The Drink That’s a Party All on Its Own


“They were coded so that even if a bartender wanted to go to another establishment, they didn’t know what was actually in the drink,” she said.

This is why so many variations of classic tiki drinks exist — and why it’s hard to pin down the original recipes. But, according to Ms. Mustipher, a scorpion bowl should involve dark Jamaican rum, cognac, gin, citrus and orgeat.

Orgeat, a sweet almond syrup often perfumed with orange-flower water, is essential in rounding out the layers of hard booze. A good orgeat, subtly nutty and aromatic, smooths the scorpion bowl’s sharp edges. A lesser one amplifies the fun-house vibes and steers the final drink artificially sweet. Both Ms. Mustipher and Ms. Reiner suggest looking for a higher-quality option online or making your own.

While quality ingredients are central to any superior cocktail, the scorpion bowl’s success hinges on the final garnish. Outfit your bowl in orchids, citrus peels, pineapple wedges, silly straws, fire. Whatever your garnish, choose a gluttonous path.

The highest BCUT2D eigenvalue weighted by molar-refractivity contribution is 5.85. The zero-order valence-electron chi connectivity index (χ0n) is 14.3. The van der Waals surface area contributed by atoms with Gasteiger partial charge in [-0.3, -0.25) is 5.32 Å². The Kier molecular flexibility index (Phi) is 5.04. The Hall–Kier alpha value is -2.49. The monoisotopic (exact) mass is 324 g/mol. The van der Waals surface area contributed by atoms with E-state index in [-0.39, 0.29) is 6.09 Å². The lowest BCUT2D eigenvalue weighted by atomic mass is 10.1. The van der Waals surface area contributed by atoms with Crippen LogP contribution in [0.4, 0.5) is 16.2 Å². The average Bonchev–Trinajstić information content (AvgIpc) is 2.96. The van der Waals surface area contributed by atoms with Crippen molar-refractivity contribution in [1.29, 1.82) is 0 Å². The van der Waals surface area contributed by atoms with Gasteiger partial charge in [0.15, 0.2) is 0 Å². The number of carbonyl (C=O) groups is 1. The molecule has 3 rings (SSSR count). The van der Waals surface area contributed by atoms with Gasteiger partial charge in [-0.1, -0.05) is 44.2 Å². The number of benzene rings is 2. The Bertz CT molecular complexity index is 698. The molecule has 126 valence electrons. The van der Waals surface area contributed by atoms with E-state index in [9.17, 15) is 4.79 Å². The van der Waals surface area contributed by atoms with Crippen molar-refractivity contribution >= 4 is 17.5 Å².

“The goal is that when you bring it out, people’s eyes get wide and their mouths open, and they want to clap for the drink,” Ms. Reiner said.

The bowl itself can be a classic volcano dish decked with palm trees and hula skirts, but it doesn’t need to be. Smaller soup tureens or that punch bowl collecting dust in your top cabinet work just as well. Banish thoughts of individual glassware, and turn your attention to reusable metal or outrageously patterned paper straws.

Finally, pick your companions wisely. You should either know and love the people you’re drinking with, or be willing to get there fast. You’ll be sharing, photographing, crashing heads together and forgetting whose straw is whose all night. Improvise a toast, light something (carefully) on fire, repurpose garnishes as outfit enhancers — in other words, let the evening be a raucous tribute to joy.


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